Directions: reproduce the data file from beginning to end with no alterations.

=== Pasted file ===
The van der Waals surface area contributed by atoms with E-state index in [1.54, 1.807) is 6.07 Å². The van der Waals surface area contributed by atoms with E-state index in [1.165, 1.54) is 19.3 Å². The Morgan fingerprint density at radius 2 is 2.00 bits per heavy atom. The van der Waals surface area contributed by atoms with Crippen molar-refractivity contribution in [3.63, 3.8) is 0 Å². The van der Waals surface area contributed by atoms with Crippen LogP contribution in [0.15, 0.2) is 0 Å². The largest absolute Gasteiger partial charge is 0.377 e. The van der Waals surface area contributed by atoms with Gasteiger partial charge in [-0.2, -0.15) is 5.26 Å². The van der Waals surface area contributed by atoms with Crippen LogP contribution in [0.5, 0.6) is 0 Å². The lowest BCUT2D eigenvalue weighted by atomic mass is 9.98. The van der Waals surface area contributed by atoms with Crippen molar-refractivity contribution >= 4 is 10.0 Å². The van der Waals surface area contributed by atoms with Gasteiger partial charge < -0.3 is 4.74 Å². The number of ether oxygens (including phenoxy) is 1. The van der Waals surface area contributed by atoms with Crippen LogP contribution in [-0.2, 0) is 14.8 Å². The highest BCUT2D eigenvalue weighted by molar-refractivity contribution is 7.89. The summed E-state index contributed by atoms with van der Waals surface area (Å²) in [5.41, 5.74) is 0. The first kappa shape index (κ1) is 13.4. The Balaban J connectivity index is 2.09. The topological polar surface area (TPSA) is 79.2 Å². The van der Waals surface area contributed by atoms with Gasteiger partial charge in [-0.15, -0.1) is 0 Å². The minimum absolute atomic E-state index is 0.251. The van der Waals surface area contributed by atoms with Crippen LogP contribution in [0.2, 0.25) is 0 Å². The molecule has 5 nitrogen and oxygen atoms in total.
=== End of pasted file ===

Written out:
The van der Waals surface area contributed by atoms with E-state index in [1.54, 1.807) is 6.07 Å². The van der Waals surface area contributed by atoms with E-state index in [1.165, 1.54) is 19.3 Å². The Morgan fingerprint density at radius 2 is 2.00 bits per heavy atom. The van der Waals surface area contributed by atoms with Crippen molar-refractivity contribution in [3.63, 3.8) is 0 Å². The van der Waals surface area contributed by atoms with Crippen LogP contribution in [0.15, 0.2) is 0 Å². The largest absolute Gasteiger partial charge is 0.377 e. The van der Waals surface area contributed by atoms with Gasteiger partial charge in [-0.2, -0.15) is 5.26 Å². The van der Waals surface area contributed by atoms with Crippen LogP contribution in [0.5, 0.6) is 0 Å². The lowest BCUT2D eigenvalue weighted by atomic mass is 9.98. The van der Waals surface area contributed by atoms with Crippen molar-refractivity contribution >= 4 is 10.0 Å². The van der Waals surface area contributed by atoms with Gasteiger partial charge < -0.3 is 4.74 Å². The number of ether oxygens (including phenoxy) is 1. The van der Waals surface area contributed by atoms with Crippen LogP contribution in [-0.2, 0) is 14.8 Å². The highest BCUT2D eigenvalue weighted by molar-refractivity contribution is 7.89. The summed E-state index contributed by atoms with van der Waals surface area (Å²) in [5.41, 5.74) is 0. The first kappa shape index (κ1) is 13.4. The Balaban J connectivity index is 2.09. The topological polar surface area (TPSA) is 79.2 Å². The van der Waals surface area contributed by atoms with Gasteiger partial charge in [-0.15, -0.1) is 0 Å². The minimum absolute atomic E-state index is 0.251. The van der Waals surface area contributed by atoms with Crippen LogP contribution in [0.2, 0.25) is 0 Å². The molecule has 5 nitrogen and oxygen atoms in total.